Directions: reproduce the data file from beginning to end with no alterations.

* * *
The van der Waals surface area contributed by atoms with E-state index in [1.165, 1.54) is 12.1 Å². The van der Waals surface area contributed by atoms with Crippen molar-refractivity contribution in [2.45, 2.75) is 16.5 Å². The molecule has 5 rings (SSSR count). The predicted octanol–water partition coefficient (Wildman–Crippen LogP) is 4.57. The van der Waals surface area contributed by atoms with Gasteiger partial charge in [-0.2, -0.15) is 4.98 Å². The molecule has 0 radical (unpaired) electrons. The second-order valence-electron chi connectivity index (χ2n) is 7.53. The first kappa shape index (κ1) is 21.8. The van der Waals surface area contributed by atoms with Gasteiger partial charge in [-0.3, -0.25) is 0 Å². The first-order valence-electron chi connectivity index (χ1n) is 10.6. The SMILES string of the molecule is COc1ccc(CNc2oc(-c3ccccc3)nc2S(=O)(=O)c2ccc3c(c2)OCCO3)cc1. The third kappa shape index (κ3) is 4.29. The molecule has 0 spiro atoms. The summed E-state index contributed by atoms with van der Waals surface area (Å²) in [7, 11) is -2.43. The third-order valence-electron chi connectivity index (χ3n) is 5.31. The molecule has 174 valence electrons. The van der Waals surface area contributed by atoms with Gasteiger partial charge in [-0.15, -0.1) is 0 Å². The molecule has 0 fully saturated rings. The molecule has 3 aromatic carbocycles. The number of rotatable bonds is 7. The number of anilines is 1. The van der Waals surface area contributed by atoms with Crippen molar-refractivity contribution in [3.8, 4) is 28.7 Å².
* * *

The van der Waals surface area contributed by atoms with E-state index in [1.165, 1.54) is 12.1 Å². The van der Waals surface area contributed by atoms with Crippen molar-refractivity contribution in [2.45, 2.75) is 16.5 Å². The molecule has 5 rings (SSSR count). The predicted octanol–water partition coefficient (Wildman–Crippen LogP) is 4.57. The van der Waals surface area contributed by atoms with Gasteiger partial charge in [-0.2, -0.15) is 4.98 Å². The molecule has 0 radical (unpaired) electrons. The second-order valence-electron chi connectivity index (χ2n) is 7.53. The first kappa shape index (κ1) is 21.8. The van der Waals surface area contributed by atoms with Gasteiger partial charge in [-0.3, -0.25) is 0 Å². The first-order valence-electron chi connectivity index (χ1n) is 10.6. The SMILES string of the molecule is COc1ccc(CNc2oc(-c3ccccc3)nc2S(=O)(=O)c2ccc3c(c2)OCCO3)cc1. The third kappa shape index (κ3) is 4.29. The molecule has 0 spiro atoms. The summed E-state index contributed by atoms with van der Waals surface area (Å²) in [7, 11) is -2.43. The third-order valence-electron chi connectivity index (χ3n) is 5.31. The molecule has 174 valence electrons. The van der Waals surface area contributed by atoms with Gasteiger partial charge in [-0.15, -0.1) is 0 Å². The molecule has 0 fully saturated rings. The molecule has 3 aromatic carbocycles. The number of rotatable bonds is 7. The number of anilines is 1. The van der Waals surface area contributed by atoms with Crippen molar-refractivity contribution in [3.8, 4) is 28.7 Å².